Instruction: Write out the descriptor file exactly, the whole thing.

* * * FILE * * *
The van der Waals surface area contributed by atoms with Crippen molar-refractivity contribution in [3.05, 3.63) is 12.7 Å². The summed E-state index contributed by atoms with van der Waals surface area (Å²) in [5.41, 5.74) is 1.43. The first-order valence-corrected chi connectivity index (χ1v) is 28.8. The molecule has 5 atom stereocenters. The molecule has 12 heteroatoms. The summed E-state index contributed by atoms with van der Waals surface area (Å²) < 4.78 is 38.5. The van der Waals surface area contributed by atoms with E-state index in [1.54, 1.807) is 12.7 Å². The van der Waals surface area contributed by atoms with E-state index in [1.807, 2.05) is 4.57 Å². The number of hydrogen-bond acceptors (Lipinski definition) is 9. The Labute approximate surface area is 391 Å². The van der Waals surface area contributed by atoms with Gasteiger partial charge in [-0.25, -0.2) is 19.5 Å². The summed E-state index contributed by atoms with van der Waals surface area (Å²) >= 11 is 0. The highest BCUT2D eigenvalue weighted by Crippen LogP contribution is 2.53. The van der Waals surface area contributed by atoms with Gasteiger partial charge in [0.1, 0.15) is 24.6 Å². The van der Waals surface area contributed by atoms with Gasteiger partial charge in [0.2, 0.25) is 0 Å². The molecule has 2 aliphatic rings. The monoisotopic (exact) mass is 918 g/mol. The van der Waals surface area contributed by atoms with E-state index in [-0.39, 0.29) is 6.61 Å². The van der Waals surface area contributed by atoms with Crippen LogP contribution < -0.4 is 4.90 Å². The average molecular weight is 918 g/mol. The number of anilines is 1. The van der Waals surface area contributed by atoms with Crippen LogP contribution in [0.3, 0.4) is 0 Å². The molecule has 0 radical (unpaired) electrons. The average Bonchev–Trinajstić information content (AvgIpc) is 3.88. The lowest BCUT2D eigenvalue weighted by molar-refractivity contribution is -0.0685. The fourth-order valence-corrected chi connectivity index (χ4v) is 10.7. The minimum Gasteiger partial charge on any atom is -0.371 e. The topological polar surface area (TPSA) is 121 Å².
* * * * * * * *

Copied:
The van der Waals surface area contributed by atoms with Crippen molar-refractivity contribution in [3.05, 3.63) is 12.7 Å². The summed E-state index contributed by atoms with van der Waals surface area (Å²) in [5.41, 5.74) is 1.43. The first-order valence-corrected chi connectivity index (χ1v) is 28.8. The molecule has 5 atom stereocenters. The molecule has 12 heteroatoms. The summed E-state index contributed by atoms with van der Waals surface area (Å²) < 4.78 is 38.5. The van der Waals surface area contributed by atoms with E-state index in [1.54, 1.807) is 12.7 Å². The van der Waals surface area contributed by atoms with E-state index in [1.807, 2.05) is 4.57 Å². The number of hydrogen-bond acceptors (Lipinski definition) is 9. The Labute approximate surface area is 391 Å². The van der Waals surface area contributed by atoms with Gasteiger partial charge in [-0.25, -0.2) is 19.5 Å². The summed E-state index contributed by atoms with van der Waals surface area (Å²) >= 11 is 0. The highest BCUT2D eigenvalue weighted by Crippen LogP contribution is 2.53. The van der Waals surface area contributed by atoms with Gasteiger partial charge in [0.1, 0.15) is 24.6 Å². The van der Waals surface area contributed by atoms with Gasteiger partial charge in [0.2, 0.25) is 0 Å². The molecule has 2 aliphatic rings. The monoisotopic (exact) mass is 918 g/mol. The van der Waals surface area contributed by atoms with E-state index in [-0.39, 0.29) is 6.61 Å². The van der Waals surface area contributed by atoms with Crippen LogP contribution < -0.4 is 4.90 Å². The average molecular weight is 918 g/mol. The number of anilines is 1. The van der Waals surface area contributed by atoms with Crippen LogP contribution in [0.3, 0.4) is 0 Å². The molecule has 0 radical (unpaired) electrons. The average Bonchev–Trinajstić information content (AvgIpc) is 3.88. The lowest BCUT2D eigenvalue weighted by molar-refractivity contribution is -0.0685. The fourth-order valence-corrected chi connectivity index (χ4v) is 10.7. The minimum Gasteiger partial charge on any atom is -0.371 e. The topological polar surface area (TPSA) is 121 Å².